In a previous post I made the case that moral discourse can be civilised by attending to the reasoning and argumentation made on behalf of the conclusions adopted, so that the positions can be thought through and if agreement is not attained, at least one can see how one’s opponent gets from A to B to C (https://ionainstituteni.org/2018/07/04/rehabilitating-public-moral-discussion/). What this view presupposes is that there can be noble disagreement in moral matters such that whilst two interlocuters disagree, their disagreement is not based on any unworthy sentiment of the one to the other, e.g. hatred, malice, fear etc; rather their disagreement is a reasonable one such that either sees the weight of his or her respective reasons as outweighing the other’s.
It is often presupposed that this sort of noble disagreement is impossible in moral matters; this is because of a general widespread commitment to moral relativism. Failing any objective moral principles by which moral judgements can be made, the relativist often argues that such judgements are based on subjective tendencies of the one making them. Hence, when moral disagreement occurs it is not a result of some reasoned framework which grounds the judgement; rather it is a judgement of the other person motivated by some underlying sentiment. Hence, moral relativism often frames moral judgements as a kind of disapproval of the person acting in a way that we dislike, to which the obvious response is that if you don’t like X, don’t do it, but don’t tell others not to. Clearly on such a view there can be no noble disagreement in moral matters, because all moral disagreement rests on some ignoble motivation for objecting to the behaviour of another.
In order to circumvent this scenario and allow for noble disagreement and in turn civilised moral discourse we must distinguish between making a moral judgement and judging a person’s moral behaviour; the two are not identical.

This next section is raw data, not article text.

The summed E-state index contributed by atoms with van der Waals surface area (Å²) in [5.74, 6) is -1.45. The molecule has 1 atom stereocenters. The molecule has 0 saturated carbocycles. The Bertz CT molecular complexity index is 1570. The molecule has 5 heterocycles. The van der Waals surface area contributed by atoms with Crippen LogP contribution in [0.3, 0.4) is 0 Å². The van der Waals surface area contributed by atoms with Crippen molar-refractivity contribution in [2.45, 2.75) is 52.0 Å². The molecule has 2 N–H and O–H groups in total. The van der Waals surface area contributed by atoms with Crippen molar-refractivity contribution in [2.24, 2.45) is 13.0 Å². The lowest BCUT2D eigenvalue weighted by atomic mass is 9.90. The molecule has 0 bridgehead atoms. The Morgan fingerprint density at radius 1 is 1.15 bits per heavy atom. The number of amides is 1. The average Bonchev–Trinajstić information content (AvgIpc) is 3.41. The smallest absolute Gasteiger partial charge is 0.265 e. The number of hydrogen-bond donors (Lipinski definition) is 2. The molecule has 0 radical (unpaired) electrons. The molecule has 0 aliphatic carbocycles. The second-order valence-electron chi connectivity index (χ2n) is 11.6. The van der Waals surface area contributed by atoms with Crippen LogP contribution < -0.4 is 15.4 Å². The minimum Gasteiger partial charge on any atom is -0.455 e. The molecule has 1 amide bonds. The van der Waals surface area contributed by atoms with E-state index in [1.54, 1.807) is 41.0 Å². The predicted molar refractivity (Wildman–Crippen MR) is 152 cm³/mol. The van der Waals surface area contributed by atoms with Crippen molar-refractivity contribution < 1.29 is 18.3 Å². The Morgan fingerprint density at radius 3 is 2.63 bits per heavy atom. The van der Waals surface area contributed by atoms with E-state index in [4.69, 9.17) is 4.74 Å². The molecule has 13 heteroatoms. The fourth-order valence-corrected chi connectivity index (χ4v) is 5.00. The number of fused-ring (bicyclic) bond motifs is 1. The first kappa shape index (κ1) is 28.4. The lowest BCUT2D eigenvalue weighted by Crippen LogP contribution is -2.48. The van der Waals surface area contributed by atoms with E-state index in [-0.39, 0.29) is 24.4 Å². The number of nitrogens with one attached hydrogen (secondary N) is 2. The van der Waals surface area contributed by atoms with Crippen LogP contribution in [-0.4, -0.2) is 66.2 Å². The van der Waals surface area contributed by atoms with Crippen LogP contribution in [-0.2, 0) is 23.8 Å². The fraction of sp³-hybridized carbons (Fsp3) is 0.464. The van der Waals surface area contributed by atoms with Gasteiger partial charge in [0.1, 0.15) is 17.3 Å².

When we make a moral judgement we do so having outlined and defended a moral framework which considers species of acts and determines whether they are good or bad accordingly; hence one striving to be good seeks to act in accord with that framework. All three of the main moral traditions (virtue ethics, deontology, and utilitarianism) outline a framework by means of which moral actions can be categorised.
Making moral judgements as to what is right and wrong given a moral framework is quite distinct from judging a person’s moral character. A person may be committed to some moral framework, for example the utilitarianism of Singer defended in Practical Ethics whereby we consider equally the interests of all who have a stake in some action. That person may be trying her best to form her actions in accord with that outlook since she is convinced of the truth of Singer’s view. However, given her personal history, her weaknesses, aspects of Practical Ethics she finds challenging, etc she may fail to live up to the standards of Singer’s outlook. Nevertheless, given her starting point, that person may have come quite far in her own endeavour to live by a particular moral vision. She should be praised accordingly for that, even though in a number of respects she fails to live by the standards of the outlook she has adopted.
A person, for whatever reasons, may fall short of the standards set by some moral framework; that doesn’t make the standards any less true, and the inability to live by those standards, as in the above example, is not an immediate condemnation of the person. Only the individual person knows how far (or not) he or she has come in trying to live a good life by some standard; but the standard itself can be considered independently of the people trying to live by it (or not) and assessed in itself.
One can have a noble disagreement in moral matters precisely because one can consider the truth or falsity of a moral outlook independently of those who do or don’t live by that framework. Hence, when one argues that A, B, C are right or wrong, one is not making a judgement on a person who does or does not do A, B, C; rather, one is making a judgement on the rightness or wrongness of A, B, and C. And this can be done by appealing to independent reasons and not on the basis of some sentiment about the practitioners of A, B, and C. Noble disagreement in moral matters then requires that we focus more on the truth or falsity of the moral framework involved, e.g. the truth or falsity of Singer’s Practical Ethics or Aristotle’s Nicomachean Ethics, and less on the person who strives, sometimes successfully and sometimes not, to live by that framework. That way we can avoid imputing to those with whom we disagree ignoble sentiments as founding the disagreement and thereby focus more on the reasonableness of the moral outlooks involved.
Dr Gaven Kerr